Band-aid relief without recovery?

The announcement of Malaysia’s Pemulih package of a supposed RM150 billion (only RM10 billion in actual fiscal spending) illustrates a disconnect with realities on the ground and, more fundamentally, a lack of understanding of what is necessary to move Malaysia out of the crisis it is facing.

With short-term framing and focused on a political recovery for a floundering administration rather than needed economic stimulus, job growth and stronger sustainable social safety net, the package is largely more of the same with yet another label. Unfortunately, at a height when the pain of a damaged economy is severe, the gap between what is required and what is being provided is larger than ever.

More of the same

While any relief is welcomed at a time of need, this package contains the same elements of the past – cash handouts, subsidies on petrol, electricity, data and wages, EPF withdrawals of individual’s own savings, deferred insurance and opt-in interest suspension of consumer loans in the form of a six-month moratorium.

The individual amounts allocated are very low and the periods they will last are limited, if at all, given outstanding debts, depletion of savings and daily spending needs. Ultimately the loans will come due and the funds allocated will run out, leaving Malaysians in a similar place they currently are – dependent on assistance and hurting.

The cash transfer funds in Bantuan Khas (RM5 billion) and wage subsidies (RM4 billion) are grossly inadequate to cover needs in an economy with growing inflation and after a period where large shares of the population have been denied the right to earn a living through a reliance on lockdowns rather than a holistic pandemic recovery strategy.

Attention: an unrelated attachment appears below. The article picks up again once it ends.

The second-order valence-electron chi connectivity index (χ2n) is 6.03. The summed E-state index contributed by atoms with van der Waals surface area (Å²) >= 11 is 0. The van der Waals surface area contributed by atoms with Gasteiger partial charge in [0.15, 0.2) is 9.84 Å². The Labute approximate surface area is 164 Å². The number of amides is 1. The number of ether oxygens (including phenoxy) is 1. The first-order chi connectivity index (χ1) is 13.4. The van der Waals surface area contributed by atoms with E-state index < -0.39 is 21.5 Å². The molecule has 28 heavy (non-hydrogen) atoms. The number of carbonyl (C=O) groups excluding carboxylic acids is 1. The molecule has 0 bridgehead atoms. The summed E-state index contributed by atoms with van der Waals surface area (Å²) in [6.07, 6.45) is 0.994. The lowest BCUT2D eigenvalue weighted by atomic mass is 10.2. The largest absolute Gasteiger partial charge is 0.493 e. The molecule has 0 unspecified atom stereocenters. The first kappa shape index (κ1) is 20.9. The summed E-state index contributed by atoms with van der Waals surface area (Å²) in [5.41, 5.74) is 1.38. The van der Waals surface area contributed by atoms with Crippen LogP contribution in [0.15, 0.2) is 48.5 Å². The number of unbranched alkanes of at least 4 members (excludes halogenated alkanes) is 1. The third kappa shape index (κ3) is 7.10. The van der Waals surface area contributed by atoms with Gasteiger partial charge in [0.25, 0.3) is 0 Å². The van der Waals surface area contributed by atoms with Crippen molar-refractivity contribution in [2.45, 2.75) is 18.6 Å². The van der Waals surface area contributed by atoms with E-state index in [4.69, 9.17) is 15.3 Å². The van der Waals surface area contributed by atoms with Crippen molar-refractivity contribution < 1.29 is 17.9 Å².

The initiatives follow the pattern set with the first package based on a premise of limited and targeted government spending with a focus on surviving a difficult period of economic hardship. Spending on food baskets best illustrate the “feed only” thinking. This is not just about hunger, but systemic malnourishment of a society that needs a proper diet of policies for recovery.

Wrong assumptions

The alleviation measures are conceived as short-term for a Covid-19 pandemic that has been both long and deep. The assumption is that things will improve with time through a band-aid approach – an assumption that has repeatedly not materialised in the six different relief packages (Prihatin, Penjana, Kita Prihatin, Pemerkasa, Pemerkasa+) that have come before this one – is wrong.

Covid-19 is now an endemic problem that even the slowly-delivered vaccinations will not “solve”. Interventions require long-term thinking and sustainable solutions that learn the lessons from the past.

Equally important is the idea that people will be happy, even “grateful”, of the minimalist relief measures. Now, after seven packages, it has not sunk home that short-lived measures only receive short-lived support. When funds are quickly spent, they are forgotten as the problem of inadequate means to make a living for families remain and with it the frustrations and anger return, even more intensely than before.

New measures needed

Allow me to highlight seven important observations (for seven measures so far) on areas needing attention: